Drought, economic strains and generational transitions will continue to be hot topics for the agriculture industry in 2013, but the sector still remains one of the top strongest in the nation, noted Economic Research Service (ERS) economists during the 2013 USDA Agricultural Outlook Forum.
ERS projects the consumer food price index to increase 3-4 percent in 2013. ERS Economist Richard Volpe noted that every projection USDA makes is "contingent on drought not being a major factor" in the next year.
Currently, 54 percent of the United States is an area of moderate or worse drought. "More than anything else, this has the potential to change our outlook for 2013 and beyond," Volpe said.
While modest food price inflation is expected this year, Volpe noted that the increase will not be as dramatic as previous years with high inflation. "It's not good news, but we're not looking at any dramatic or historical spike in retail food prices," he said. "This all hinges on the drought not exacerbating the situation for planting and harvesting."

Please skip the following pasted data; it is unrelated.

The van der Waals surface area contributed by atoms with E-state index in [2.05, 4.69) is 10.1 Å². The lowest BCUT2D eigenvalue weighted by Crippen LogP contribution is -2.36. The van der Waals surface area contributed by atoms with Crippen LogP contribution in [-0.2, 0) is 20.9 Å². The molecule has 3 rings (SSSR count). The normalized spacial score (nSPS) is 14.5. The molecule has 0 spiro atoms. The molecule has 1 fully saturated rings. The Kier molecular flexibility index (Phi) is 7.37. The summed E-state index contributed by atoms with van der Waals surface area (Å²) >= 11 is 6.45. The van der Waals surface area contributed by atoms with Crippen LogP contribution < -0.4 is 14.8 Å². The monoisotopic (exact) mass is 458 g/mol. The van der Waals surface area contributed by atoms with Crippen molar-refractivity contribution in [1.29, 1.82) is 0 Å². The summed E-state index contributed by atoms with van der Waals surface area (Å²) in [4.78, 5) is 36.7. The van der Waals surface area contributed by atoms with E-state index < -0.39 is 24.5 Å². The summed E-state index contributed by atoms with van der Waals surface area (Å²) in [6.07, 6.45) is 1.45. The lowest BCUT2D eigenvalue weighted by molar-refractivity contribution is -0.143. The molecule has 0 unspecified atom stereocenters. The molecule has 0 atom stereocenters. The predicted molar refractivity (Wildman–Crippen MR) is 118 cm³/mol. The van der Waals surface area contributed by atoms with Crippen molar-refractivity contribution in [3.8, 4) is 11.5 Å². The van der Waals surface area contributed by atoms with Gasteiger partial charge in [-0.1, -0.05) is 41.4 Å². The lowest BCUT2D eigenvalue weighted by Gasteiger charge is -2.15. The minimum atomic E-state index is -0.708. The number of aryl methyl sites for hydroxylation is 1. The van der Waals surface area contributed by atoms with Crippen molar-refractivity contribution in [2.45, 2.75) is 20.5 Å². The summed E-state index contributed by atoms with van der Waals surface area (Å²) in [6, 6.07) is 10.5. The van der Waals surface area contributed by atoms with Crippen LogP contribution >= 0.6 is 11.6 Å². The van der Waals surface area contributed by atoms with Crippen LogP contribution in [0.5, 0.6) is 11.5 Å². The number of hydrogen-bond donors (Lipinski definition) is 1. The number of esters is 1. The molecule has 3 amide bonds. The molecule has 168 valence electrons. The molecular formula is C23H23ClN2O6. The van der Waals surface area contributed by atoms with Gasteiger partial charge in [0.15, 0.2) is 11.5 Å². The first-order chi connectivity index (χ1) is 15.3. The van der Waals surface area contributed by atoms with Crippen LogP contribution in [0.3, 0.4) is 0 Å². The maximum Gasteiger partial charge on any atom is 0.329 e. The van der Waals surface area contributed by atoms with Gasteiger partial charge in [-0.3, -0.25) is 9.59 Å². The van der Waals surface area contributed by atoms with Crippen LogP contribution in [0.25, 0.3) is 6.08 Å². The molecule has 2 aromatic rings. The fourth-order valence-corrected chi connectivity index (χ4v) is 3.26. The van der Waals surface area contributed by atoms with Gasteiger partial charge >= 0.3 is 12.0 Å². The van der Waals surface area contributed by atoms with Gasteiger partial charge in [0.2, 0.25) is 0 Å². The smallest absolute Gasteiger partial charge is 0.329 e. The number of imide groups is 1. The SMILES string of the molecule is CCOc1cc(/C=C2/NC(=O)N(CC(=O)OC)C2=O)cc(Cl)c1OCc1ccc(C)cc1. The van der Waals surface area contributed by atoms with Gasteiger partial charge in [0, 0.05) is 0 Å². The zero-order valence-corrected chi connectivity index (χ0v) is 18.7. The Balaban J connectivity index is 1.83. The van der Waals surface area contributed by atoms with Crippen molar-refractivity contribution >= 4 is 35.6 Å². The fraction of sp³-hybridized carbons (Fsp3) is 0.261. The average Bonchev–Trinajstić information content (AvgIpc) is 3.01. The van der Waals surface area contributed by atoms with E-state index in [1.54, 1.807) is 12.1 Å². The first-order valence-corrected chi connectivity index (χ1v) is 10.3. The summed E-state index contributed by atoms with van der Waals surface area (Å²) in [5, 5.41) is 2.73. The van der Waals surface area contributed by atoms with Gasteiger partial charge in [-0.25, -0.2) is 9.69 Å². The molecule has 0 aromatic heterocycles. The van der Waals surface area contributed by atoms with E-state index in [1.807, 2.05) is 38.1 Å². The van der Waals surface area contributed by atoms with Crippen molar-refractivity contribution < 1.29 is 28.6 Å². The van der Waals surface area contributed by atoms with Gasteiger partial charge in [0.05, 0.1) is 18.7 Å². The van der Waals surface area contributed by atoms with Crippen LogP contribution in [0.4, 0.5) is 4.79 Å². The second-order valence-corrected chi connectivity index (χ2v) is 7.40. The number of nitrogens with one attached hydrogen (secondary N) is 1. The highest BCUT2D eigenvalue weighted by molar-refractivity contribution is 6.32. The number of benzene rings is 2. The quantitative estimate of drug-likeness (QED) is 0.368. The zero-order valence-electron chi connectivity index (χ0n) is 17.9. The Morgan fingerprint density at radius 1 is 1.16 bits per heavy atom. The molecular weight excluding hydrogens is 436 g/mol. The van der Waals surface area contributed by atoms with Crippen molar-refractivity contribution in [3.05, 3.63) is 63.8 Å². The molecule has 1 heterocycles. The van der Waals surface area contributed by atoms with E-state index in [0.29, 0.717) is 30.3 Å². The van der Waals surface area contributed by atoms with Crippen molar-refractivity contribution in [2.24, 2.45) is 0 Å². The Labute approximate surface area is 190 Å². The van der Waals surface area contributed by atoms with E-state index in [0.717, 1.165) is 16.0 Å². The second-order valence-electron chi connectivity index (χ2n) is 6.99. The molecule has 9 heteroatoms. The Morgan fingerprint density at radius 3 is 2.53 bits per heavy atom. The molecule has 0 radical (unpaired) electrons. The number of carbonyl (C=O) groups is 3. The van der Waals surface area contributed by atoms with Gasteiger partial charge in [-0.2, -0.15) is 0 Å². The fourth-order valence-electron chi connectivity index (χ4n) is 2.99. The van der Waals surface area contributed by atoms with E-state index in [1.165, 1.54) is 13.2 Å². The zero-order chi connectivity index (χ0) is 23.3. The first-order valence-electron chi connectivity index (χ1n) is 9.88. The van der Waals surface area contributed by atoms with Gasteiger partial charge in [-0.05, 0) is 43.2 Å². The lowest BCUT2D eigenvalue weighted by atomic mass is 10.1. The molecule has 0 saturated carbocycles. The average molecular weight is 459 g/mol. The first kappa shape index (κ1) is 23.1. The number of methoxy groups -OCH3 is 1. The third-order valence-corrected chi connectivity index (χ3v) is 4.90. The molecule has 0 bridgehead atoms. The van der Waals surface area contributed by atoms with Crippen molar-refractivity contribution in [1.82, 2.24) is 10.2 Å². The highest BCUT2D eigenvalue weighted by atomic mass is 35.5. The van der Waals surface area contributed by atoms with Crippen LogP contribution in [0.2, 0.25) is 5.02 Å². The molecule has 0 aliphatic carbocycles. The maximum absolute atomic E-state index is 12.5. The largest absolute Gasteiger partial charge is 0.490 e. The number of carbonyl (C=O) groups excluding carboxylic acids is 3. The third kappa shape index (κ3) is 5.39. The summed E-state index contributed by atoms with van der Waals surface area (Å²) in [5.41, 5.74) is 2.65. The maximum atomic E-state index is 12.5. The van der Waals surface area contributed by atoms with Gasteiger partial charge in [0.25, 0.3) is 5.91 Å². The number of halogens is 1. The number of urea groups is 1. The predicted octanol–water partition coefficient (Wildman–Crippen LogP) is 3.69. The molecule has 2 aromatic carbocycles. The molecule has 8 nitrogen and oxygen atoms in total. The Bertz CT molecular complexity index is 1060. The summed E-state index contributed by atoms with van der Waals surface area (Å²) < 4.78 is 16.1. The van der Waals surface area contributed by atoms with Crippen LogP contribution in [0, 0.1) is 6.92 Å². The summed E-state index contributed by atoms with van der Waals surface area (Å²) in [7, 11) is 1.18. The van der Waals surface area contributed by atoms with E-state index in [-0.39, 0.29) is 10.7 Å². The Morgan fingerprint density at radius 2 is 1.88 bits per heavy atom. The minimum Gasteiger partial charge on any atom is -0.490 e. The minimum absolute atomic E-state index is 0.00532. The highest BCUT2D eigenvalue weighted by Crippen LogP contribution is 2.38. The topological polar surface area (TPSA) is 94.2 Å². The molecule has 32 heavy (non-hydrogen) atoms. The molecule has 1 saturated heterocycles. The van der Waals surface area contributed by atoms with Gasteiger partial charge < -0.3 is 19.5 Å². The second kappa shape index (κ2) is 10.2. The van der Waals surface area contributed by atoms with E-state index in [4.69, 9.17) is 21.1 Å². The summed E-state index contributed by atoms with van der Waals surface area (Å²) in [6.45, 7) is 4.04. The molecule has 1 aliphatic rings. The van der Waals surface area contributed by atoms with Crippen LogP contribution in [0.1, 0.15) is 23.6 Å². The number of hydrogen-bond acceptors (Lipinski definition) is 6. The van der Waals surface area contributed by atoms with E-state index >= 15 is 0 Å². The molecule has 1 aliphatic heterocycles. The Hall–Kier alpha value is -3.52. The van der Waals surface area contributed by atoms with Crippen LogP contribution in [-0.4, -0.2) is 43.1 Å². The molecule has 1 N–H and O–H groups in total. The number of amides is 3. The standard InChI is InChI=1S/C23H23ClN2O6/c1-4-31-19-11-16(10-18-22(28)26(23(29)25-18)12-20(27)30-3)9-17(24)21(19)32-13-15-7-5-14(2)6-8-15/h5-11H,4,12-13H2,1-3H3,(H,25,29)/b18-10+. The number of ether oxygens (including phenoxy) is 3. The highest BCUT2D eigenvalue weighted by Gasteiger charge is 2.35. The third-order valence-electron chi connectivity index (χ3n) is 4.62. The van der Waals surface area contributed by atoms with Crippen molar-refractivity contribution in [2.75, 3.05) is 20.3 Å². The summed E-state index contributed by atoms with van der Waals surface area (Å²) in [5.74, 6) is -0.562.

Volpe noted that one third of the corn yield lost in the 2012 drought was taken from animal feed, and with the lowest cattle herd since 1953, beef prices are guaranteed to rise. He also noted an expected rise in poultry prices, due to greater demand from consumers shifting from beef and poultry's high input costs.